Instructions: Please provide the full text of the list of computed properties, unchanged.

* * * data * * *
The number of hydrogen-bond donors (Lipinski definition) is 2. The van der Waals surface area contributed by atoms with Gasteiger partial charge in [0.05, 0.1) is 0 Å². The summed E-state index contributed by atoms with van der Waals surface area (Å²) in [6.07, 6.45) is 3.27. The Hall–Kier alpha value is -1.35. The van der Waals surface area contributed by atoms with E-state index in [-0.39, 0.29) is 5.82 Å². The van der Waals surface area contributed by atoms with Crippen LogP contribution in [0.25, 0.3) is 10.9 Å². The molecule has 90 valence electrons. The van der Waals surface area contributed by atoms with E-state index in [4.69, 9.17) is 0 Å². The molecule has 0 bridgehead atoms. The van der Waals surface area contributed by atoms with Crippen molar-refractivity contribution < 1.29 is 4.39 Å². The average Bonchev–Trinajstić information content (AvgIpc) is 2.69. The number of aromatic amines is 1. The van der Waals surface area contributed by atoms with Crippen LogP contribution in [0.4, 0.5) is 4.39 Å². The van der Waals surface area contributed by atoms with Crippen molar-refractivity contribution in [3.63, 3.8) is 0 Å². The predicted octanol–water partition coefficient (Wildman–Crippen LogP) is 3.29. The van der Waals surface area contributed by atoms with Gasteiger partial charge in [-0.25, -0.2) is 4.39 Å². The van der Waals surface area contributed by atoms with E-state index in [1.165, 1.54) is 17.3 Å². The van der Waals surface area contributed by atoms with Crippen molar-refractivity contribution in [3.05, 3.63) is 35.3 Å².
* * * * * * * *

The number of hydrogen-bond donors (Lipinski definition) is 2. The van der Waals surface area contributed by atoms with Gasteiger partial charge in [0.05, 0.1) is 0 Å². The summed E-state index contributed by atoms with van der Waals surface area (Å²) in [6.07, 6.45) is 3.27. The Hall–Kier alpha value is -1.35. The van der Waals surface area contributed by atoms with E-state index in [-0.39, 0.29) is 5.82 Å². The van der Waals surface area contributed by atoms with Crippen LogP contribution in [0.25, 0.3) is 10.9 Å². The molecule has 90 valence electrons. The van der Waals surface area contributed by atoms with E-state index in [4.69, 9.17) is 0 Å². The molecule has 0 bridgehead atoms. The van der Waals surface area contributed by atoms with Crippen molar-refractivity contribution < 1.29 is 4.39 Å². The average Bonchev–Trinajstić information content (AvgIpc) is 2.69. The number of aromatic amines is 1. The van der Waals surface area contributed by atoms with Crippen LogP contribution in [0.4, 0.5) is 4.39 Å². The van der Waals surface area contributed by atoms with Crippen molar-refractivity contribution in [3.63, 3.8) is 0 Å². The predicted octanol–water partition coefficient (Wildman–Crippen LogP) is 3.29. The van der Waals surface area contributed by atoms with Gasteiger partial charge in [-0.25, -0.2) is 4.39 Å². The van der Waals surface area contributed by atoms with E-state index in [1.165, 1.54) is 17.3 Å². The van der Waals surface area contributed by atoms with Crippen molar-refractivity contribution in [3.05, 3.63) is 35.3 Å².